The Well at the World's End, by William Morris, , at sacred-texts.com
Richard Bringeth Tidings of Departing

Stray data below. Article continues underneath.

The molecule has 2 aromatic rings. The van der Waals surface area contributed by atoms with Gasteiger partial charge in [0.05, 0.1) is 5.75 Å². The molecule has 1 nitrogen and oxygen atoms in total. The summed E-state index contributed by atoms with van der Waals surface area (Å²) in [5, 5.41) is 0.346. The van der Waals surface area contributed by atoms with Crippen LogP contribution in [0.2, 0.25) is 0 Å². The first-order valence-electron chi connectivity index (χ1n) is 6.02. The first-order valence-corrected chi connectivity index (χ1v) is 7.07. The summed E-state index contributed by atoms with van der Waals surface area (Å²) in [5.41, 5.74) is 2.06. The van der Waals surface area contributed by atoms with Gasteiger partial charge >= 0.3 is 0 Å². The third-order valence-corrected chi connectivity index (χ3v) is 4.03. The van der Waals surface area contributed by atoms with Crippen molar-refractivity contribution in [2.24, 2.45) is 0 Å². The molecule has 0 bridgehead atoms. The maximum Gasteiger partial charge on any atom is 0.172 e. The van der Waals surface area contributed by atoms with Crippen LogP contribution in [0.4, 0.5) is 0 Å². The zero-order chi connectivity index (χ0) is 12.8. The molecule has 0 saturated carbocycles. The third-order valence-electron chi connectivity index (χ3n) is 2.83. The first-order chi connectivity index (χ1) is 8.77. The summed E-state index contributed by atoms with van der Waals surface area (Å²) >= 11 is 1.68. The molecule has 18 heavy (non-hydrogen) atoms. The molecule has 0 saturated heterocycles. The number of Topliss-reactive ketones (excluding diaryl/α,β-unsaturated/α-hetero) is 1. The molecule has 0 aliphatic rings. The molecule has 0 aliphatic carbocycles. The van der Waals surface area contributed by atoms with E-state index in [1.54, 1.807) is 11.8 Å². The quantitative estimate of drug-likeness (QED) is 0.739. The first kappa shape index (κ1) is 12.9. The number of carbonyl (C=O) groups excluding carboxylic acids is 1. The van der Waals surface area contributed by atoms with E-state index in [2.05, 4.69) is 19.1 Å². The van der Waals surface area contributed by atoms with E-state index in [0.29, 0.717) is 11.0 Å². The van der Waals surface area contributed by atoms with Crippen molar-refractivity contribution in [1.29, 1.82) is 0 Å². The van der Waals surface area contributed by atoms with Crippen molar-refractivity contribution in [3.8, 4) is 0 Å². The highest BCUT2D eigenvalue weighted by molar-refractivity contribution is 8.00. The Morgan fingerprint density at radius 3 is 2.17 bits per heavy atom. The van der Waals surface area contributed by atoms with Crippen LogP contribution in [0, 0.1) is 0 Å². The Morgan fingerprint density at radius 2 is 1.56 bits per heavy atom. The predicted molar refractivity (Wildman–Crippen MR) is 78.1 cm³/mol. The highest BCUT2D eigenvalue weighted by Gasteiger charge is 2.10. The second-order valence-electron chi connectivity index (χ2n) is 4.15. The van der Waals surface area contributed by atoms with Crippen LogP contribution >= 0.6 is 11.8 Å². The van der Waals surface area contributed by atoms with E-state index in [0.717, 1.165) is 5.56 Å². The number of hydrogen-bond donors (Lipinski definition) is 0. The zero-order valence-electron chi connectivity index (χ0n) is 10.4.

Fell the talk between them at that time, and three days wore, and on the morning of the fourth day came Richard to Ralph, and said to him: "Foster-son, I am sorry for the word I must say, but Clement Chapman came within the gates this morning early, and the company with which he is riding are alboun for the road, and will depart at noon to-day, so that there are but four hours wherein we twain may be together; and thereafter whatso may betide thee, it may well be, that I shall see thy face no more; so what thou wilt tell me must be told straightway. And now I will say this to thee, that of all things I were fain to ride with thee, but I may not, because it is Blaise whom I am bound to serve in all ways. And I deem, moreover, that troublous times may be at hand here in Whitwall. For there is an Earl hight Walter the Black, a fair young man outwardly, but false at heart and a tyrant, and he had some occasion against the good town, and it was looked for that he should send his herald here to defy the Port more than a half moon ago; but about that time he was hurt in a fray as we hear, and may not back a horse in battle yet. Albeit, fristed is not forgotten, as saith the saw; and when he is whole again, we may look for him at our gates; and whereas Blaise knows me for a deft man-at-arms or something more, it is not to be looked for that he will give me to thee for this quest. Nay, of thee also it will be looked for that thou shouldest do knightly service to the Port, and even so Blaise means it to be; therefore have I lied to him on thy behalf, and bidden Clement also to lie (which forsooth he may do better than I, since he wotteth not wholly whither thou art minded), and I have said thou wouldst go with Clement no further than Cheaping Knowe, which lieth close to the further side of these mountains, and will be back again in somewhat more than a half-moon's wearing. So now thou art warned hereof."